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Article Archive >> Featured Topics

The Future of the Earth is in Our Hands

The Future of the Earth is in Our Hands
by Jennifer LB Leese
j.leese@picketnews.com

Is it your turn to take out the trash? Chances are, your trashcan is heavy and full, making it awkward to pull to the street. If you recycle (I have noticed a HUGE difference in the amount of trash set out on the street since we began) then odds are in your favor of having a much lighter trashcan.
Just think about some of the stuff we throw away each day. It's a lot, right? Many of these items can be used for other things. If you do this, you're also recycling. You can make bird feeders and birdbaths out of old plastic food containers, or wrap gifts with newspaper, boxes and wrappings you've saved, or wash and reuse plastic party tableware. We also toss out everything from toothpaste tubes to old TV sets, food scraps to bags, computer games to oil filters. What a waste!
Is recycling really necessary?
Yes! When we recycle we are saving money, conserving energy, open up spaces, saving our lakes and rivers from being polluted, and reducing the cutting down of trees.
Did you know...
...that recycling one ton of paper saves 17 trees, 6,953 gallons of water, 463 gallons of oil, and 3 cubic yards of landfill space?
...according to the Environmental Protection Agency (EPA) each person in the United States generates 4.5 pounds of solid waste each day! How can our landfills handle all of that?
...that it costs millions of dollars to construct and maintain a landfill?
...that recycling creates jobs? The recycling and remanufacturing process creates about one million jobs in America and $236 billion in annual revenue.
... that if we recycle one aluminum can, we are able to save enough energy to run a TV for around 3 hours.
...that it takes 500 years for that one aluminum can to decompose?
...that in 2005 alone the United States generated 2.63 million tons of electronic waste, which works out to be about 400 million units. Sadly, only 330,000 tons (12.5%) were recycled.
...that the energy saved from recycling one glass bottle will light a 100-watt bulb for 4 hours?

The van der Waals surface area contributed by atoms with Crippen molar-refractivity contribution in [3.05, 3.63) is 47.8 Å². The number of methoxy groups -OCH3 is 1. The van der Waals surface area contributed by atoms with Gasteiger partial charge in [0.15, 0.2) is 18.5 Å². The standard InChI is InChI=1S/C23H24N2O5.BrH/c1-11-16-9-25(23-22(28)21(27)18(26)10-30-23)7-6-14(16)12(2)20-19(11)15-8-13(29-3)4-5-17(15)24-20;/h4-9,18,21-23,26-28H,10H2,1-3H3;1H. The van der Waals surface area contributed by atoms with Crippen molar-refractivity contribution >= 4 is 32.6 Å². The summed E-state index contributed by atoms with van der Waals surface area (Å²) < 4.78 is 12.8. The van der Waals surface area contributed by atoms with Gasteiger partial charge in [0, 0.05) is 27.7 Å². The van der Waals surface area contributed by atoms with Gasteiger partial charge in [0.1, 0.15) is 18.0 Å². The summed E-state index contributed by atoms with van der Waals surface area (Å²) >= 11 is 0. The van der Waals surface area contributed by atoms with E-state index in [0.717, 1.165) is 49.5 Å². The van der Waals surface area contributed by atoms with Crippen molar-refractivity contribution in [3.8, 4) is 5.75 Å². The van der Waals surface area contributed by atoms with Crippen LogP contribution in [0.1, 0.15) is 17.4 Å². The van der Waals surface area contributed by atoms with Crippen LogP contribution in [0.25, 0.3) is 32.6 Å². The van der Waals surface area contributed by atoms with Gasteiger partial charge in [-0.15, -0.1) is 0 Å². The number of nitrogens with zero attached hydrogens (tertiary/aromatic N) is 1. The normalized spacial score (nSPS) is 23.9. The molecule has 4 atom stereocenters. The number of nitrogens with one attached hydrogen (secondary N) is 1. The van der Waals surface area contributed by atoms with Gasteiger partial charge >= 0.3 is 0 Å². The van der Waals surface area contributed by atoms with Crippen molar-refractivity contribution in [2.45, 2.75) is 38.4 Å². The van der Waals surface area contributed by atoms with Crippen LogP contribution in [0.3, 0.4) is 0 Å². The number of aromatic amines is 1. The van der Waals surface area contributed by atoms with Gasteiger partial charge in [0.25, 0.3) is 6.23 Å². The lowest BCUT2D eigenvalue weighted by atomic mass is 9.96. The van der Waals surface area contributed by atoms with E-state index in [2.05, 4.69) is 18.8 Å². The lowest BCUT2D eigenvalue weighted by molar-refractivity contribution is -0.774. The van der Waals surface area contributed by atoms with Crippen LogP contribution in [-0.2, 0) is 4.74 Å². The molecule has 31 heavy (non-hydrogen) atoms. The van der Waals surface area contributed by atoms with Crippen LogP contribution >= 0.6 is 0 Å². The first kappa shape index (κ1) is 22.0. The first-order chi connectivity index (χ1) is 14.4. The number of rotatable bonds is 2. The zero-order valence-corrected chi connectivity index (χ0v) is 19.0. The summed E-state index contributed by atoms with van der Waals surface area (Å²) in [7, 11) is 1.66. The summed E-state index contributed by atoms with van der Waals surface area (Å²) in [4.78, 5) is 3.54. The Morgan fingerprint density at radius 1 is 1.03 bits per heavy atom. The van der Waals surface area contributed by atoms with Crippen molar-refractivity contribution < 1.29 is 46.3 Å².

...that every 118 pounds of newspapers you recycle saves a tree?
...that one ton of cans can prevent 13 tons of Carbon Dioxide and one ton of newspapers can prevent 25 tons?
Are you understanding the importance?
What happens if we don't recycle?
Needless to say, if we don't recycle, we will soon run out of land space to store all our trash and it wastes valuable resources.
Other Ways You Can Help
* If you have the bins already - then congratulations on helping Mother Earth. You are already doing a wonderful job in your part. But, what happens when you're away from home? When you open a bottle of water or a can of soda while at work or at a party, or out at dinner or at a ballgame, do you bring that recyclable home? Recycling doesn't only have to take place in your home. These places really should have recyclable bins, but lots of them don't. They do have trash barrels and that's where most folks are throwing their recyclables. Yikes - this can get ugly! Before bringing it home, ask if they recycle. If they don't, then rinse the item out and bring it home. It's not that hard to do.
* Encourage your friends, co-workers, boss, neighbors, and relatives to recycle. Tell them what you did to start, and tell them how it makes you feel by doing it.
* Make less waste. Buy things that last longer and have little or no packaging. Buy the big bag of chips and take your servings in reusable containers. Buy rechargeable alkaline batteries for your toys, TV control, and boom box. They're less hazardous for the environment and are a great way of making less trash.